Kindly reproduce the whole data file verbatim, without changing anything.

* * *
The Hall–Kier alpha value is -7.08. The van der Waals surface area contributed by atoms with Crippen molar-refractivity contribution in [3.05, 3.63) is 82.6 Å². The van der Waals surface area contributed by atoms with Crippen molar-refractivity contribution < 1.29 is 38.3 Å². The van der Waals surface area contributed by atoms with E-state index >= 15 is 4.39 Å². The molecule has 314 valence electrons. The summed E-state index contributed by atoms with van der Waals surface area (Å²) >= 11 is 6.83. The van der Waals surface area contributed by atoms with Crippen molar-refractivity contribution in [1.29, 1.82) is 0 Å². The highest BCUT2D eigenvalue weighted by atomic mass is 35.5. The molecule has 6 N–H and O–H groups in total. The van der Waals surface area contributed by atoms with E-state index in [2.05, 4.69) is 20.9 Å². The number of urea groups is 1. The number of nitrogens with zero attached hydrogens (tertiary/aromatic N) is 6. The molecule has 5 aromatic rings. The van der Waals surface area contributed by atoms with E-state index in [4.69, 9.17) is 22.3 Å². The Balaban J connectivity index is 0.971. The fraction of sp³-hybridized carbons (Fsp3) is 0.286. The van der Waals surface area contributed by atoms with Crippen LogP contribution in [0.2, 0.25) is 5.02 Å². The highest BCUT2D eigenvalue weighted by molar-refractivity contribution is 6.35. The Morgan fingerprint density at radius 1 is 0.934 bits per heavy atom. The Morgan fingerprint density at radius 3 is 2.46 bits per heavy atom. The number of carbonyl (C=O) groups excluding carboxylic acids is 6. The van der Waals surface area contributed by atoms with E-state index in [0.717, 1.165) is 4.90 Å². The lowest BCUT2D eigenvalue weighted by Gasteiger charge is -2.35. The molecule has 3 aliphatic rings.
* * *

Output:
The Hall–Kier alpha value is -7.08. The van der Waals surface area contributed by atoms with Crippen molar-refractivity contribution in [3.05, 3.63) is 82.6 Å². The van der Waals surface area contributed by atoms with Crippen molar-refractivity contribution < 1.29 is 38.3 Å². The van der Waals surface area contributed by atoms with E-state index >= 15 is 4.39 Å². The molecule has 314 valence electrons. The summed E-state index contributed by atoms with van der Waals surface area (Å²) >= 11 is 6.83. The van der Waals surface area contributed by atoms with Crippen molar-refractivity contribution in [1.29, 1.82) is 0 Å². The highest BCUT2D eigenvalue weighted by atomic mass is 35.5. The molecule has 6 N–H and O–H groups in total. The van der Waals surface area contributed by atoms with E-state index in [2.05, 4.69) is 20.9 Å². The number of urea groups is 1. The number of nitrogens with zero attached hydrogens (tertiary/aromatic N) is 6. The molecule has 5 aromatic rings. The van der Waals surface area contributed by atoms with E-state index in [4.69, 9.17) is 22.3 Å². The Balaban J connectivity index is 0.971. The fraction of sp³-hybridized carbons (Fsp3) is 0.286. The van der Waals surface area contributed by atoms with Crippen LogP contribution in [0.2, 0.25) is 5.02 Å². The highest BCUT2D eigenvalue weighted by molar-refractivity contribution is 6.35. The Morgan fingerprint density at radius 1 is 0.934 bits per heavy atom. The Morgan fingerprint density at radius 3 is 2.46 bits per heavy atom. The number of carbonyl (C=O) groups excluding carboxylic acids is 6. The van der Waals surface area contributed by atoms with E-state index in [0.717, 1.165) is 4.90 Å². The lowest BCUT2D eigenvalue weighted by Gasteiger charge is -2.35. The molecule has 3 aliphatic rings.